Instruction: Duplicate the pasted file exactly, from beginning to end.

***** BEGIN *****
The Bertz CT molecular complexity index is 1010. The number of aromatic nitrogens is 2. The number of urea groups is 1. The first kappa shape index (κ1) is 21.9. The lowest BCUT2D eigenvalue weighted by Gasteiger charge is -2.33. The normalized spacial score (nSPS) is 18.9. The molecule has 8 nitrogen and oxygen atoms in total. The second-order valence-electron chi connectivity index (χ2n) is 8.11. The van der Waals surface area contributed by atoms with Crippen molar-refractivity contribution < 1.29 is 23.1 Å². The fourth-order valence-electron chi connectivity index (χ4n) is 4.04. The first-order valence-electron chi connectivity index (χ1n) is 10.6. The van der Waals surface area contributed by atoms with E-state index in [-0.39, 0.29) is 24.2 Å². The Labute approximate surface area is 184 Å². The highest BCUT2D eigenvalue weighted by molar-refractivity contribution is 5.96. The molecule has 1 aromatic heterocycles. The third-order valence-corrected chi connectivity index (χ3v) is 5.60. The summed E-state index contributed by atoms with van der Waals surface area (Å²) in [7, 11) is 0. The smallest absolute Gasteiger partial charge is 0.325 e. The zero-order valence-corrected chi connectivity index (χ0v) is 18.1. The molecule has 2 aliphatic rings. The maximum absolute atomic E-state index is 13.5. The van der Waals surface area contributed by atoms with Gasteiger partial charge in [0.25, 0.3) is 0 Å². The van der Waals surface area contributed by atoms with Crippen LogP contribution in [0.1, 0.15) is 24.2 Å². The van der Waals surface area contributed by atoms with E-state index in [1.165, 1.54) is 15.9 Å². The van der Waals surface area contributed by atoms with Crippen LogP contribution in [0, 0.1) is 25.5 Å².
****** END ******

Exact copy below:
The Bertz CT molecular complexity index is 1010. The number of aromatic nitrogens is 2. The number of urea groups is 1. The first kappa shape index (κ1) is 21.9. The lowest BCUT2D eigenvalue weighted by Gasteiger charge is -2.33. The normalized spacial score (nSPS) is 18.9. The molecule has 8 nitrogen and oxygen atoms in total. The second-order valence-electron chi connectivity index (χ2n) is 8.11. The van der Waals surface area contributed by atoms with Crippen molar-refractivity contribution < 1.29 is 23.1 Å². The fourth-order valence-electron chi connectivity index (χ4n) is 4.04. The first-order valence-electron chi connectivity index (χ1n) is 10.6. The van der Waals surface area contributed by atoms with E-state index in [-0.39, 0.29) is 24.2 Å². The Labute approximate surface area is 184 Å². The highest BCUT2D eigenvalue weighted by molar-refractivity contribution is 5.96. The molecule has 1 aromatic heterocycles. The third-order valence-corrected chi connectivity index (χ3v) is 5.60. The summed E-state index contributed by atoms with van der Waals surface area (Å²) in [7, 11) is 0. The smallest absolute Gasteiger partial charge is 0.325 e. The zero-order valence-corrected chi connectivity index (χ0v) is 18.1. The molecule has 2 aliphatic rings. The maximum absolute atomic E-state index is 13.5. The van der Waals surface area contributed by atoms with Gasteiger partial charge in [0.25, 0.3) is 0 Å². The van der Waals surface area contributed by atoms with Crippen LogP contribution in [0.1, 0.15) is 24.2 Å². The van der Waals surface area contributed by atoms with E-state index in [1.165, 1.54) is 15.9 Å². The van der Waals surface area contributed by atoms with Crippen LogP contribution in [0, 0.1) is 25.5 Å².